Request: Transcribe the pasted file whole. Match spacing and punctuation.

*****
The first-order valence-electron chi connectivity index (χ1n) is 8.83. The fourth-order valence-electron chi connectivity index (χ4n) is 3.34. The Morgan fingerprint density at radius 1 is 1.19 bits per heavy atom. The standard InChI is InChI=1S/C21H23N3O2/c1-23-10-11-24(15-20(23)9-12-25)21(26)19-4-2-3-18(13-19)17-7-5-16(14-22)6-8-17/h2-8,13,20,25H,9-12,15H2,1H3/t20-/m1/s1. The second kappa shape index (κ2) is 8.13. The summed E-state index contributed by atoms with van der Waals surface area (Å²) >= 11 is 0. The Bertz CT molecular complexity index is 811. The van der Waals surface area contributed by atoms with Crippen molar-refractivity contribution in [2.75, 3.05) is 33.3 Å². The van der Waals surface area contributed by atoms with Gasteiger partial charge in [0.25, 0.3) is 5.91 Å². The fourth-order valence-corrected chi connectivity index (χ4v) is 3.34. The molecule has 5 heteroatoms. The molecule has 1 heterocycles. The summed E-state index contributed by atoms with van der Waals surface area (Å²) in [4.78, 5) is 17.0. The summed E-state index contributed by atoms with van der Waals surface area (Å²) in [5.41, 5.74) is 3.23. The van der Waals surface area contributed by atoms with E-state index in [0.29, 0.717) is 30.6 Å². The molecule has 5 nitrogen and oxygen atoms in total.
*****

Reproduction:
The first-order valence-electron chi connectivity index (χ1n) is 8.83. The fourth-order valence-electron chi connectivity index (χ4n) is 3.34. The Morgan fingerprint density at radius 1 is 1.19 bits per heavy atom. The standard InChI is InChI=1S/C21H23N3O2/c1-23-10-11-24(15-20(23)9-12-25)21(26)19-4-2-3-18(13-19)17-7-5-16(14-22)6-8-17/h2-8,13,20,25H,9-12,15H2,1H3/t20-/m1/s1. The second kappa shape index (κ2) is 8.13. The summed E-state index contributed by atoms with van der Waals surface area (Å²) >= 11 is 0. The Bertz CT molecular complexity index is 811. The van der Waals surface area contributed by atoms with Crippen molar-refractivity contribution in [2.75, 3.05) is 33.3 Å². The van der Waals surface area contributed by atoms with Gasteiger partial charge in [0.25, 0.3) is 5.91 Å². The fourth-order valence-corrected chi connectivity index (χ4v) is 3.34. The molecule has 5 heteroatoms. The molecule has 1 heterocycles. The summed E-state index contributed by atoms with van der Waals surface area (Å²) in [4.78, 5) is 17.0. The summed E-state index contributed by atoms with van der Waals surface area (Å²) in [5.41, 5.74) is 3.23. The van der Waals surface area contributed by atoms with E-state index in [0.29, 0.717) is 30.6 Å². The molecule has 5 nitrogen and oxygen atoms in total.